Single Speed Design: The 2004 Next Generation® Winner

Four young architects’ bold idea: reusing remnants from the Big Dig in Boston to create housing.

At a ceremony May 6 in Boston, Metropolis named Single Speed Design as the winner of the magazine’s first Next Generation® Design Prize. In front of their peers and colleagues, the members of the architecture firm—John Hong, Erik Carlson, and Jinhee Park, along with their collaborator, developer Paul Pedini—were honored for their proposal to transform remnants from the Big Dig, Boston’s $15 billion public works project, into beautiful, sustainable housing. Their story follows.

As a freeway expands, it gulps space, gobbling up town and country. But an elevated freeway—disassembled—is surprisingly compact. Here in this salvage yard outside Boston, one particular former freeway lies in neat piles. There are stacks of steel “piers,” the 26-foot-long support columns that once held up the elevated roadbed; and slightly contoured, 8-inch-thick prefabricated reinforced-concrete panels, called “inverset panels,” which were placed on top of the piers creating the highway. There are also other miscellaneous materials lying about, such as precast concrete tubes—used to reroute traffic—placed in tidy rows.

“It’s like the highway has been tamed,” says John Hong, principal of Single Speed Design (SsD) in Cambridge, Massachusetts, as he stands and looks over the yard full of debris. What the firm and their collaborator Paul Pedini would like to do is put the freeway back together again—as apartment buildings or perhaps public housing.

For this bold plan SsD has won Metropolis’s first Next Generation® Design Prize, capturing the award out of more than 200 entries. The competition brief asked for a “big idea” encompassing sustainability, universal access, and beauty; it also requested a business plan detailing how the winner would use the $10,000 award as seed money to further develop the concept. SsD’s scheme beat out 17 finalists whose ideas—breathtaking in their range and originality—included a “soft house,” a portable swimming pool, solar-power collectors, a waterfront redevelopment plan, and a better chair design. The annual competition seeks to blur the lines between industrial design, architecture, interior design, and planning.

The pieces of freeway in question come from the infamous Big Dig in Boston. At about $15 billion, it is the largest transportation project in the country. For the past 12 years, workers have been tunneling beneath the Central Artery, which was cut through the middle of the city in the 1950s. Last year, when the first part of the tunnel opened, they began removing a stretch of the elevated highway.

Modern Continental Construction of Cambridge, a firm specializing in heavy infrastructure work, is doing a large part of the job. Pedini, a vice president supervising the firm’s Big Dig work, had the inspiration of using some of this mountain of materials to make a building. “We were having a meeting about disassembling these temporary bridges,” says Pedini, a 48-year-old civil engineer and Boston native. “They turned to us and said, ‘Let’s break them up and throw them away.’ This didn’t make much sense to me. These are fantastic materials. I said to them, ‘Do you mind if I grab them?’ Then I jokingly said, ‘Maybe I’ll build a house out of them,’ and they all laughed. But it got me thinking.”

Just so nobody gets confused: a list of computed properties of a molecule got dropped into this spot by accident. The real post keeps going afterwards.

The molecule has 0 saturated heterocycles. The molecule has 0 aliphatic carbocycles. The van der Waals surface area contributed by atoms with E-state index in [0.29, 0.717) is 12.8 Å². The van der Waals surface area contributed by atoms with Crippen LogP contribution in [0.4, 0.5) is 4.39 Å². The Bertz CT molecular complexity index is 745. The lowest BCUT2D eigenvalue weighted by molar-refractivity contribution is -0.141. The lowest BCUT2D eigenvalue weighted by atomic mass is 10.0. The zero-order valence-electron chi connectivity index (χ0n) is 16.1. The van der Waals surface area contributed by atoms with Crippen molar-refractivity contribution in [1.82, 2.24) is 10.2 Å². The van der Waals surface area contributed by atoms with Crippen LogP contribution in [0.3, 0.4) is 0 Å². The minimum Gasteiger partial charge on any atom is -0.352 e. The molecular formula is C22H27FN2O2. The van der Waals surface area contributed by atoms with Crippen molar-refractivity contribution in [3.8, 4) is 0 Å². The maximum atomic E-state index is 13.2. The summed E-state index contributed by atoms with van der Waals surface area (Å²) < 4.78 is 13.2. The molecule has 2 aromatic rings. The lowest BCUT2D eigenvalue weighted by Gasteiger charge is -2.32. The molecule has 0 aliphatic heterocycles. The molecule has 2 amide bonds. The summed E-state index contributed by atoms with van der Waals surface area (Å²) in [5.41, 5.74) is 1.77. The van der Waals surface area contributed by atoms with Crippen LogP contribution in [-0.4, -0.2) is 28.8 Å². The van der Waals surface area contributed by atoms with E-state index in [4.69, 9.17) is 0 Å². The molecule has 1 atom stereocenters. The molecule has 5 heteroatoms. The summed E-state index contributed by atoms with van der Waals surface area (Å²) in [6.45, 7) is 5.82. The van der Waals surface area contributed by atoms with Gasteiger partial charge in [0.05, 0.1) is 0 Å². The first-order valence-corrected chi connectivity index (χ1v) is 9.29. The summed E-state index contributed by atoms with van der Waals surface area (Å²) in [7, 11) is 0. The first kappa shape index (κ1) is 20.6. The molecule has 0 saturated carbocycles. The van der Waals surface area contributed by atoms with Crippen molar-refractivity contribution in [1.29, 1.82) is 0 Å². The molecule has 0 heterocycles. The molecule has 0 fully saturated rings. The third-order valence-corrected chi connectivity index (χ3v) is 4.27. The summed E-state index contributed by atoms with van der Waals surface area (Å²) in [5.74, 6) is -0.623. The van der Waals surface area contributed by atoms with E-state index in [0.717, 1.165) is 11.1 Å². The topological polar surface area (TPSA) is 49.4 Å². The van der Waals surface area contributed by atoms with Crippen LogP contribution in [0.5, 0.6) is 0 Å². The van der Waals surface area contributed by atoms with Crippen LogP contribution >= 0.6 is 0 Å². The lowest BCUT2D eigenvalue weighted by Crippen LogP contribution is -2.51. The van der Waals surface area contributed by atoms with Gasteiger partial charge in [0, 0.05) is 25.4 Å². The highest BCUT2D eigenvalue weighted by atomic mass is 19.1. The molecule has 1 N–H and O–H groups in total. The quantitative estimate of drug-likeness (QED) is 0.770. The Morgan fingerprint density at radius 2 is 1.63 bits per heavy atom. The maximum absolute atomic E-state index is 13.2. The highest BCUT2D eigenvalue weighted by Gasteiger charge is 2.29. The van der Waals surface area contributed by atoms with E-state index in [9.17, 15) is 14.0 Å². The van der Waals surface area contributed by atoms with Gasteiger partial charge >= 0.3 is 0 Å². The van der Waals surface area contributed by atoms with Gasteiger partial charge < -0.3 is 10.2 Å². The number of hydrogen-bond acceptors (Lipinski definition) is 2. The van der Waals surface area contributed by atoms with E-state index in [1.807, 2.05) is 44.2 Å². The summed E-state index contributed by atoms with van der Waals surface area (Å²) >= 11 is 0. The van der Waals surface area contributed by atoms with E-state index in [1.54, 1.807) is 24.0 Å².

Thus began the seeds of collaboration between Pedini and SsD. Although he had offhandedly mentioned a house, Pedini had at that point only the vaguest of ideas. He went looking for architects who could help him figure it out. While jogging one day in Cambridge he came across SsD’s Valentine Houses, a three-unit apartment building whose clean contemporary lines stood out amid tradition-bound Cambridge. “I thought it was the prettiest house in town,” Pedini says. He e-mailed the company on the sign, which happened to reside next door in a low-slung building that once housed a Model-T engine factory. Pedini asked two other architecture firms to come up with plans as well, but gradually dropped them as he bonded with SsD.

The firm Pedini clicked with is young and small. Its four members are all in their early- to mid-thirties. Hong, who grew up in McLean, Virginia, assembled the firm out of family and friends. It includes his wife, Jinhee Park, a native of Korea who like Hong is a graduate of Harvard’s Graduate School of Design; his brother Andy, an MIT Media Lab alum; and Erik Carlson, the firm’s project manager, who has been close friends with John since they met on their first day as undergraduates at the University of Virginia. Besides the architecture firm, the building includes a professional music studio that Andy runs, which gives the design studio a vaguely rock-and-roll ambience. During a conversation in SsD’s central meeting room, a battered 12-string Gibson leaned against one wall.

The process for what would eventually be called the Big Dig buildings began in late spring 2002 when Pedini and John Hong walked a section of I-93 called Leverett Circle, a kind of no-man’s-land crisscrossed by train tracks and encircled by off-ramps. The materials for the project are coming from a curving freeway off-ramp here, erected to handle traffic during the construction. When they first visited together, it had just been taken down. As they examined the debris, Pedini educated Hong about the material possibilities, and Hong educated Pedini about the design possibilities.

“I would ask Paul, ‘Can you cantilever this beam out twenty feet?’” Hong remembers. “And he would say, ‘No, but you can cantilever it seventeen feet.’ It was a fun process.” If there is an ideal relationship between architects and a structural engineer, this is it. Given Pedini’s background and interests, it is not surprising. A painter and sculptor, he still talks with regret about his decision not to study architecture. He is married to a painter from Barcelona, whom he says converted him from “a Gambrel-loving shingle guy to a steel-and-glass guy.” In working with SsD, Pedini communicated to them his love of the heavy steel and concrete of bridges and freeways. “To him the aesthetics of these materials is inherent in what they can do, so we were always trying to maintain that,” Hong says.